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Your LifeStory Episode 2 with Elizabeth Cooke.

Updated: May 18




This Blog* and My Memoir Workbook are meant to encourage, inspire and motivate you to write your unique story. Don’t keep your memories hidden or secret any longer.


Marcia Rosen, Author of 11 books, including My Memoir Workbook, has presented Memoir Writing Programs and Encouraging the Writer Within You Presentations for over 16 years, from New York to California and New Mexico!


A LifeStory Memory

Each Blog shares a portion of someone else’s LifeStory that we hope will entertain and inspire you to write and share your own.

Submit yours with your name and email to: MarciagRosen@gmail.com.


May 15, 2023

MOUNTAINY

I was blessed.


From when I was three years old until seventeen, I spent long summers at Mountainy, a glacier lake my father (and three friends) had bought to build cabins and wooden docks for their rowboats. The lake was pure. Its depth was never found, and Dad, Dean of the Medical School at Columbia University (and eminent doctor), took those summers to write, to chop logs for the black iron stove in the kitchen, to catch small perch and trout in the lake for breakfast (me rowing the boat – silent – “Buffy – don’t speak – you’ll scare the fish.”)


Those silent moments I had hoped to be in converse with my father, but no. Afterward, he showed me how to clean the perch in preparation for the black skillet and cornmeal and a delicious repast. Mother would be busy making puffy muffins in the oven. All were devoured. No motorboats were allowed on the lake – which was about four miles long, only one old boat we called “The Step and Fetch it”. It brought supplies – corn and blueberries and milk and kerosene and canned goods, plus the mail, to each of the 12 cabins once a week. There was also a telephone at the club house on the point half-way up the lake. So much for civilization.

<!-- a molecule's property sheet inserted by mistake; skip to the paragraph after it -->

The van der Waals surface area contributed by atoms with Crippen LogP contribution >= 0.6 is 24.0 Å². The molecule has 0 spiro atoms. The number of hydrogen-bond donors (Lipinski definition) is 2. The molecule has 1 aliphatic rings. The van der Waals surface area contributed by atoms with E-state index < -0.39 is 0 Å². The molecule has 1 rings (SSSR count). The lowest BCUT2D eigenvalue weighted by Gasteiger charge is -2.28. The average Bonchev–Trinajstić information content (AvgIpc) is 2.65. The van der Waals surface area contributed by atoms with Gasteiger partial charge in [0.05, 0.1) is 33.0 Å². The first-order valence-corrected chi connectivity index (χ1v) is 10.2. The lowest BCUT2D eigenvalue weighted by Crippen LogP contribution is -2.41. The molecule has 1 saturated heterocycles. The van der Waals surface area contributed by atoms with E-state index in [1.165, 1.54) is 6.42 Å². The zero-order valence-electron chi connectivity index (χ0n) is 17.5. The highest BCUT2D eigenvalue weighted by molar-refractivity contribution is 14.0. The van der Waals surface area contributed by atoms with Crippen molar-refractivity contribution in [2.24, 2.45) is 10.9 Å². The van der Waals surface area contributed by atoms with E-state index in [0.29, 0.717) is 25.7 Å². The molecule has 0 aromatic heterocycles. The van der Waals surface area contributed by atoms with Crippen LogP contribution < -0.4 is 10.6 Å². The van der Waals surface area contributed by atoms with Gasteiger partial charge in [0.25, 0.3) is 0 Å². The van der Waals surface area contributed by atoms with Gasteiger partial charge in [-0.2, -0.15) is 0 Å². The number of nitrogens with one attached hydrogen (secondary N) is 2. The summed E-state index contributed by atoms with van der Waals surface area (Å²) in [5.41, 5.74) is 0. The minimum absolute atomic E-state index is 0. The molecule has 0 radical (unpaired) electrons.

The beauty Mountainy Pond transmitted was so pure – the water so clean – the pine woods so fresh – the summer air without smog or odor – it was heaven. My brother and cousins and kids from the other cabin families had such fun swimming, playing water baseball, charades at night, and Glenn Miller and Artie Shaw on the record turntable. (The only electricity allowed...the rest was kerosene lamps and a huge stone fireplace in the living room.)


What a gift! I remember at night, when September had arrived and I knew we were going back to New York City to school and such a different life, I would lie in the dark on the dock, the sky lighted by the aurora borealis and watch the waves of brightness that seemed to engulf my world. I would also hear sounds of canoes paddling as local Indian tribes, farther north headed south for warmer climes in the winter to come. So silent they were but perceptible and innocent.

Like me.


That was then

Elizabeth Cooke, Award Winning Author of 21 books. www.ElizabethCookebooks.com




Bits and Pieces of Your Life

Write 100 words or less about a funny situation, a strange or unique happening, or a “meet cute” story you experienced.


Although this is being written before you entrain for New York, I thought you’d like to know I miss you already. My heart is in that roomette with you heading north, and I must pause ‘til it comes back to me.”


What a delightful shock and surprise on arriving in Manhattan to find his letter sent days ahead by airmail. It was written 60 years ago by my husband. Holding the yellowing letter in my hand now brings him back to me with all his vivid, loving charm.


Elizabeth Cooke, Award Winning Author of 21 books. www.ElizabethCookebooks.com


Writing Your LifeStory Hints, Tips, and Advice

Beginnings